A study at the Royal North Shore Hospital in Sydney whose authors include well-respected neurogeneticist, Associate Professor Carolyn Sue, investigated peripheral nerve abnormalities in SPG4 HSPers.
Peripheral nerves are all the nerves in the body outside the brain and spinal cord.
Peripheral neuropathy means that certain peripheral nerves are damaged and don’t work properly.
Peripheral neuropathy in HSP tends to affect the nerves in the feet and legs. Symptoms include weakness or clumsiness of movement (motor); unusual or unpleasant sensations such as tingling or burning; reduction in the ability to feel texture, temperature, etc.; and impaired balance when standing or walking (sensory).
To identify peripheral nerve abnormalities in hereditary spastic paraplegia (HSP) due to mutations in the spastin gene (spastic paraplegia 4, SPG4) using standard nerve conduction (NCS) and novel tests of axonal excitability.
Eleven patients with known mutations in spastin were assessed with NCS for the upper and lower limbs, and axonal excitability testing on the median nerve.
Standard nerve conduction studies revealed a sensorimotor neuropathy in two patients. Excitability studies on median motor axons showed an isolated abnormality (increased strength-duration time constant), but those on sensory axons were normal in nine patients with normal routine nerve conduction studies.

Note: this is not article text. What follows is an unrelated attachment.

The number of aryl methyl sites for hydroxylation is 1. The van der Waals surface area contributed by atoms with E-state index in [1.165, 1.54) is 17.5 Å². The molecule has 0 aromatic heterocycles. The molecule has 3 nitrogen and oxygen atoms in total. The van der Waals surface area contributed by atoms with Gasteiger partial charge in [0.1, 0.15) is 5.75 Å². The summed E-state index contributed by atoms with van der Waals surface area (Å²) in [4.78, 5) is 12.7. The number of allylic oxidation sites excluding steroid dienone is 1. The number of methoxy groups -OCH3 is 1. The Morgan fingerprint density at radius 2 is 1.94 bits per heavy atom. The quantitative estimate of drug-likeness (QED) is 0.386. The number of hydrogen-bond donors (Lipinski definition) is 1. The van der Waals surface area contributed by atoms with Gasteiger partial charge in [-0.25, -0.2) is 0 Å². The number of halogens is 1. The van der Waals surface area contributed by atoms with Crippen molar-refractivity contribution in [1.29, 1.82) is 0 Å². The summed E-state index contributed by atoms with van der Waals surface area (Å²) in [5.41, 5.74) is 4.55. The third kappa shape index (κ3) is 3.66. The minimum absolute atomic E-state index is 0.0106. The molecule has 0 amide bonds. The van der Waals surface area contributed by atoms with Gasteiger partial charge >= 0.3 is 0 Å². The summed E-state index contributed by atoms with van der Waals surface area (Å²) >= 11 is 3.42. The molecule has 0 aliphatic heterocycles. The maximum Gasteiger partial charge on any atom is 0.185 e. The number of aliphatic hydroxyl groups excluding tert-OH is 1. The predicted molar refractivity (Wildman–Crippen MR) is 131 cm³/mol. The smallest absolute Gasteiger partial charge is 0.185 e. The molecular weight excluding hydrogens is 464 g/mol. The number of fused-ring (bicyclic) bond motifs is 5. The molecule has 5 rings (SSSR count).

Peripheral neuropathy occurs in HSP patients with SPG4 mutations, but axonal excitability studies provide limited additional evidence for subclinical peripheral nerve dysfunction, and add little further to standard nerve conduction studies.
The features of HSP due to SPG4 mutations include sensorimotor polyneuropathy. The value of excitability studies is limited in individual patients.
SOURCE: Clin Neurophysiol. 2012 Jul;123(7):1454-9. Epub 2011 Dec 21. Copyright © 2011 International Federation of Clinical Neurophysiology. Published by Elsevier Ireland Ltd. All rights reserved. PMID: 22192498 [PubMed – in process]
Peripheral neuropathy in hereditary spastic paraplegia due to spastin (SPG4) mutation–a neurophysiological study using excitability techniques.
Kumar KR, Sue CM, Burke D, Ng K.
Department of Neurology and Clinical Neurophysiology, Royal North Shore Hospital, St Leonards, NSW 2065, Australia.